I keep trying to get a good shot of my charming little Fuchsia 'Rose Quartet' but then keep falling back to this photo I took in 2012. There's something about the hot pink juxtaposed against the pure white petals that make this a refreshing sight. Despite it being a hybrid, I've not had any problems with the dreaded fuchsia mite.

Friday, February 13, 2015

Damn it, it's Spring!

I give up. Despite it being early February, I'm giving into overwhelming physical evidence and acknowledging it's spring. The plants have spoken. I know, I know, New England is still buried under 10 feet of snow. But that's a place far away and long ago.
We have what we have when we walk out the door and out my door is spring.
Not that that's a bad thing, mind you. It's just weird. If we can just alternate a week of heavy rain with a week of pleasant sunny weather then that would be perfect.
In a way this early warm weather is a good reminder that we do indeed live in the natural world. That it doesn't matter a whit what a human calendar says. That said, climate change is wreaking havoc on our planet so it's only through a useful short term amnesia that we can put aside those worries and enjoy this lovely weather. I was watching the Pebble Beach golf tournament in Monterey yesterday and despite the fact the average high on this date would be 61 degrees, it was 75. The golfers were alternately baffled and delighted. And the views were spectacular. Worth tuning in even if you don't care at all about golf.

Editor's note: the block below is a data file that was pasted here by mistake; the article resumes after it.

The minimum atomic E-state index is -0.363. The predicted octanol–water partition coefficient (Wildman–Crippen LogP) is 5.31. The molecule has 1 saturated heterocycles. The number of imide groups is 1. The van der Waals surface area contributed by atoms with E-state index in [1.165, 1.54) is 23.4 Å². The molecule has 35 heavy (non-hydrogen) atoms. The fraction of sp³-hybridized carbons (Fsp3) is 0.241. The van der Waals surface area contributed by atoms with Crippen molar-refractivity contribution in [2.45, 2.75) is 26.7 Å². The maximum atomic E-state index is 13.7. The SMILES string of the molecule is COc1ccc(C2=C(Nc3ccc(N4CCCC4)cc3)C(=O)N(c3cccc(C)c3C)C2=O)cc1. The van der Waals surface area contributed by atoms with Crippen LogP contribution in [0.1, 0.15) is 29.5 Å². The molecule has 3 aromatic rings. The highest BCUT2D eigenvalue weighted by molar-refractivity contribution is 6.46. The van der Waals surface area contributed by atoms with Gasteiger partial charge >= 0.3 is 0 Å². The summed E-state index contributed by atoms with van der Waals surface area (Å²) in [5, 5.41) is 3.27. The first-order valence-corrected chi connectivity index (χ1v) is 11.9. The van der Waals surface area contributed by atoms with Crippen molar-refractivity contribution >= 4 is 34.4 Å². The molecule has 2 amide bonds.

So, here are photos from my 'spring' garden. Of course there are plants that aren't as easily fooled by this unusually warm weather. It's still February for them and they'll surface or bloom when they are damn well ready, thank you very much! Still, lots to photograph on such a lovely day. Praise be.

Crassula falcata. Known as Propeller plant, mine has decided to act as a spatula-like waterfall, tumbling down from its pot. Quite possibly my favorite succulent.

Though the shot isn't perfect, this Primula Primlet 'Sunrise' is just so exuberant I had to photograph it. So cheerful!

Speaking of exuberant, here's a closeup shot of a hybrid freesia. I swear, some of these freesias are so brightly colored you need sunglasses to view them. 

Iceplant + violas. Golden yellow and wine colors, hanging out, loving the sun. Iceplant flowers really do react to the sun. They rarely open on cloudy days. It's as if they're operating by solar polar, unable to unfurl until the sun gives them the energy to do so.

The Sun bed. This small bed is my favorite destination to plant spring annuals over top of the many bulbs here. Here it's Ranunculus, which though a bulb, I usually buy new each spring. There's also a Voltage Yellow osteospermum, also a perennial but which added a bit of much needed color in the winter. Soon this bed will be alive with Phacelias, Nigellas and Nemophilas, not to mention a host of Iris and Daffodils.

If this looks familiar, in fact like a Euphorbia, it is. What makes it different are the red flowers, here just starting to emerge, marking it as a Euphorbia atropurpurea. Deer proof, tough and pretty, Euphorbias are a great landscape plant.

Brachysema selsianum. Another shot of my Aussie native shrub that produces "unopened" red, pea-like claw flowers. It's a low scrambling shrub, used for texture. I always think of the pure red flowers as Cardinals (birds) in a tree, only close up.